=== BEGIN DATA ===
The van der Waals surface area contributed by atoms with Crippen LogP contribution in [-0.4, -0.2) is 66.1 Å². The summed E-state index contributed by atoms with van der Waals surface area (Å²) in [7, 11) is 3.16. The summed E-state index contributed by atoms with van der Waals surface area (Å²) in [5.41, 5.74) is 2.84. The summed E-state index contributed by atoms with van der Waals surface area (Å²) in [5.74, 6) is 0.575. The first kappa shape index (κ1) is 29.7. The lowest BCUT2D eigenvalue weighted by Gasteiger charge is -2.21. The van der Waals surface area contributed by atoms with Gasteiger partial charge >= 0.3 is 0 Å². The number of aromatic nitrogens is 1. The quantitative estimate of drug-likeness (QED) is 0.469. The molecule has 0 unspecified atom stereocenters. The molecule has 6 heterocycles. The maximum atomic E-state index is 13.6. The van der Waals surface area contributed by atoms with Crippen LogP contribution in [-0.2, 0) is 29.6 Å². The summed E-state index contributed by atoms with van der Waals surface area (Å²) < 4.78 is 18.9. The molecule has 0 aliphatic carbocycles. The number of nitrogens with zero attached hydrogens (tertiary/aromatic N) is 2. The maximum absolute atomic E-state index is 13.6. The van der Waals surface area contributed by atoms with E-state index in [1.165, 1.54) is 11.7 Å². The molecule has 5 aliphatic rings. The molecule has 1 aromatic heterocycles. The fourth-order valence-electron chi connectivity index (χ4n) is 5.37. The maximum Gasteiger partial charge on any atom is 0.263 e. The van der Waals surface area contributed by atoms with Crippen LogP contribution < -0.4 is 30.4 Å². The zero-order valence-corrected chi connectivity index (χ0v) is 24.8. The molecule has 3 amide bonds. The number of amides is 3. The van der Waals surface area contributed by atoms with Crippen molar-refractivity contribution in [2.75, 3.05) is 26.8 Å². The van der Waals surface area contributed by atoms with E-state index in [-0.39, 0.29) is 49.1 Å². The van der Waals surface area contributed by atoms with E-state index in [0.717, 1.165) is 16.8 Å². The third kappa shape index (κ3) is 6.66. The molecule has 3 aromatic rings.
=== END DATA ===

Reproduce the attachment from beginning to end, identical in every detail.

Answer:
The van der Waals surface area contributed by atoms with Crippen LogP contribution in [-0.4, -0.2) is 66.1 Å². The summed E-state index contributed by atoms with van der Waals surface area (Å²) in [7, 11) is 3.16. The summed E-state index contributed by atoms with van der Waals surface area (Å²) in [5.41, 5.74) is 2.84. The summed E-state index contributed by atoms with van der Waals surface area (Å²) in [5.74, 6) is 0.575. The first kappa shape index (κ1) is 29.7. The lowest BCUT2D eigenvalue weighted by Gasteiger charge is -2.21. The van der Waals surface area contributed by atoms with Gasteiger partial charge >= 0.3 is 0 Å². The number of aromatic nitrogens is 1. The quantitative estimate of drug-likeness (QED) is 0.469. The molecule has 0 unspecified atom stereocenters. The molecule has 6 heterocycles. The maximum atomic E-state index is 13.6. The van der Waals surface area contributed by atoms with Crippen LogP contribution in [-0.2, 0) is 29.6 Å². The summed E-state index contributed by atoms with van der Waals surface area (Å²) < 4.78 is 18.9. The molecule has 0 aliphatic carbocycles. The number of nitrogens with zero attached hydrogens (tertiary/aromatic N) is 2. The maximum absolute atomic E-state index is 13.6. The van der Waals surface area contributed by atoms with E-state index in [1.165, 1.54) is 11.7 Å². The molecule has 5 aliphatic rings. The molecule has 1 aromatic heterocycles. The fourth-order valence-electron chi connectivity index (χ4n) is 5.37. The maximum Gasteiger partial charge on any atom is 0.263 e. The van der Waals surface area contributed by atoms with Crippen LogP contribution < -0.4 is 30.4 Å². The zero-order valence-corrected chi connectivity index (χ0v) is 24.8. The molecule has 3 amide bonds. The number of amides is 3. The van der Waals surface area contributed by atoms with Crippen molar-refractivity contribution in [2.75, 3.05) is 26.8 Å². The van der Waals surface area contributed by atoms with E-state index in [-0.39, 0.29) is 49.1 Å². The van der Waals surface area contributed by atoms with E-state index in [0.717, 1.165) is 16.8 Å². The third kappa shape index (κ3) is 6.66. The molecule has 3 aromatic rings.